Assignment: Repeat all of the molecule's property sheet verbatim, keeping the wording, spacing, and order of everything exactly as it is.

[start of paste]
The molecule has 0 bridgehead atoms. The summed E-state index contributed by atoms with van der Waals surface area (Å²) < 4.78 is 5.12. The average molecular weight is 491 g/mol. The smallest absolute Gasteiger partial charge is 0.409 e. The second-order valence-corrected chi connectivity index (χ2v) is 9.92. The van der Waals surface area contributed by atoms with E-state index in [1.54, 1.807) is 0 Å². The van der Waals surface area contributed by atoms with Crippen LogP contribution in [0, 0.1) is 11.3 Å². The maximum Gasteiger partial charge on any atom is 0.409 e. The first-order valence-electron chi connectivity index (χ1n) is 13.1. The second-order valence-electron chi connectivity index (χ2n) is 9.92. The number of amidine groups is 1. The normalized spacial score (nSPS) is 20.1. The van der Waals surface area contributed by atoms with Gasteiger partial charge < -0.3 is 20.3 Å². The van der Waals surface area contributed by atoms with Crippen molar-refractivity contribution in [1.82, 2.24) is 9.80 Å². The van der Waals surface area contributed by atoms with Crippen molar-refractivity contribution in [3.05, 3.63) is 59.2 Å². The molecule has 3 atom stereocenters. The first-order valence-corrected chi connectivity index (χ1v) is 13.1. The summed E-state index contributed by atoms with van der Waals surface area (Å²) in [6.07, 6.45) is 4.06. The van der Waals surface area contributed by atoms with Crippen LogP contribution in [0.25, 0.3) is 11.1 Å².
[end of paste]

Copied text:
The molecule has 0 bridgehead atoms. The summed E-state index contributed by atoms with van der Waals surface area (Å²) < 4.78 is 5.12. The average molecular weight is 491 g/mol. The smallest absolute Gasteiger partial charge is 0.409 e. The second-order valence-corrected chi connectivity index (χ2v) is 9.92. The van der Waals surface area contributed by atoms with E-state index in [1.54, 1.807) is 0 Å². The van der Waals surface area contributed by atoms with Crippen LogP contribution in [0, 0.1) is 11.3 Å². The maximum Gasteiger partial charge on any atom is 0.409 e. The first-order valence-electron chi connectivity index (χ1n) is 13.1. The second-order valence-electron chi connectivity index (χ2n) is 9.92. The number of amidine groups is 1. The normalized spacial score (nSPS) is 20.1. The van der Waals surface area contributed by atoms with Gasteiger partial charge < -0.3 is 20.3 Å². The van der Waals surface area contributed by atoms with Crippen molar-refractivity contribution in [1.82, 2.24) is 9.80 Å². The van der Waals surface area contributed by atoms with Crippen molar-refractivity contribution in [3.05, 3.63) is 59.2 Å². The molecule has 3 atom stereocenters. The first-order valence-corrected chi connectivity index (χ1v) is 13.1. The summed E-state index contributed by atoms with van der Waals surface area (Å²) in [6.07, 6.45) is 4.06. The van der Waals surface area contributed by atoms with Crippen LogP contribution in [0.25, 0.3) is 11.1 Å².